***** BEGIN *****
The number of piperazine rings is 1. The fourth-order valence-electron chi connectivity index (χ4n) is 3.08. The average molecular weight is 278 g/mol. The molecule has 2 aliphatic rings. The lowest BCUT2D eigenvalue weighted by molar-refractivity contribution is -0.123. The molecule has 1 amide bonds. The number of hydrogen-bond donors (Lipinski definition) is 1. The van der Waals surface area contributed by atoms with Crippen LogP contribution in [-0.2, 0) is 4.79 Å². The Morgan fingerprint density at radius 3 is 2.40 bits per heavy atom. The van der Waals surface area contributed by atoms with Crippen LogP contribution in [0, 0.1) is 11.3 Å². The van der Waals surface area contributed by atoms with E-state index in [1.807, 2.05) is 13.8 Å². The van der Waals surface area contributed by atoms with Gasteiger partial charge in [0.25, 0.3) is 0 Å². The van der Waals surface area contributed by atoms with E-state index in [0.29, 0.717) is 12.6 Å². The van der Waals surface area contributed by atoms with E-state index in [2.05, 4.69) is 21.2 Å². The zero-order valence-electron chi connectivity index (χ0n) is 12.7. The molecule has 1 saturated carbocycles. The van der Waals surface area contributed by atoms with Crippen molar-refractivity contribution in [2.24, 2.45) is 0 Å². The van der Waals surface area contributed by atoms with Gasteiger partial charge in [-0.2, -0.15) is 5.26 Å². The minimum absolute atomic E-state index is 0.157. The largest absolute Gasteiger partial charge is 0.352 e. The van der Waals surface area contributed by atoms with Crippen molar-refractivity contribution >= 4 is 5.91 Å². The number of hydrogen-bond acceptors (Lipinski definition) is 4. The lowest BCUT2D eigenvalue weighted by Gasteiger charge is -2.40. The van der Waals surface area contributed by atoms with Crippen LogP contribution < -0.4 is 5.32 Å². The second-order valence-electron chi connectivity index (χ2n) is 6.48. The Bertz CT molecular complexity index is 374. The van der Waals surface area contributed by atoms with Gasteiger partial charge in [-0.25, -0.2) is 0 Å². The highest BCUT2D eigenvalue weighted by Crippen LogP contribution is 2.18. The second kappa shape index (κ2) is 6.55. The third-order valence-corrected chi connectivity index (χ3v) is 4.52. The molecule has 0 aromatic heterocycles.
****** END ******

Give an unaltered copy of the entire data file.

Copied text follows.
The number of piperazine rings is 1. The fourth-order valence-electron chi connectivity index (χ4n) is 3.08. The average molecular weight is 278 g/mol. The molecule has 2 aliphatic rings. The lowest BCUT2D eigenvalue weighted by molar-refractivity contribution is -0.123. The molecule has 1 amide bonds. The number of hydrogen-bond donors (Lipinski definition) is 1. The van der Waals surface area contributed by atoms with Crippen LogP contribution in [-0.2, 0) is 4.79 Å². The Morgan fingerprint density at radius 3 is 2.40 bits per heavy atom. The van der Waals surface area contributed by atoms with Crippen LogP contribution in [0, 0.1) is 11.3 Å². The van der Waals surface area contributed by atoms with E-state index in [1.807, 2.05) is 13.8 Å². The van der Waals surface area contributed by atoms with Gasteiger partial charge in [0.25, 0.3) is 0 Å². The van der Waals surface area contributed by atoms with E-state index in [0.29, 0.717) is 12.6 Å². The van der Waals surface area contributed by atoms with E-state index in [2.05, 4.69) is 21.2 Å². The zero-order valence-electron chi connectivity index (χ0n) is 12.7. The molecule has 1 saturated carbocycles. The van der Waals surface area contributed by atoms with Crippen molar-refractivity contribution in [2.24, 2.45) is 0 Å². The van der Waals surface area contributed by atoms with Gasteiger partial charge in [-0.2, -0.15) is 5.26 Å². The minimum absolute atomic E-state index is 0.157. The largest absolute Gasteiger partial charge is 0.352 e. The van der Waals surface area contributed by atoms with Crippen molar-refractivity contribution >= 4 is 5.91 Å². The number of hydrogen-bond acceptors (Lipinski definition) is 4. The lowest BCUT2D eigenvalue weighted by Gasteiger charge is -2.40. The van der Waals surface area contributed by atoms with Crippen LogP contribution < -0.4 is 5.32 Å². The second-order valence-electron chi connectivity index (χ2n) is 6.48. The Bertz CT molecular complexity index is 374. The van der Waals surface area contributed by atoms with Gasteiger partial charge in [-0.25, -0.2) is 0 Å². The highest BCUT2D eigenvalue weighted by Crippen LogP contribution is 2.18. The second kappa shape index (κ2) is 6.55. The third-order valence-corrected chi connectivity index (χ3v) is 4.52. The molecule has 0 aromatic heterocycles.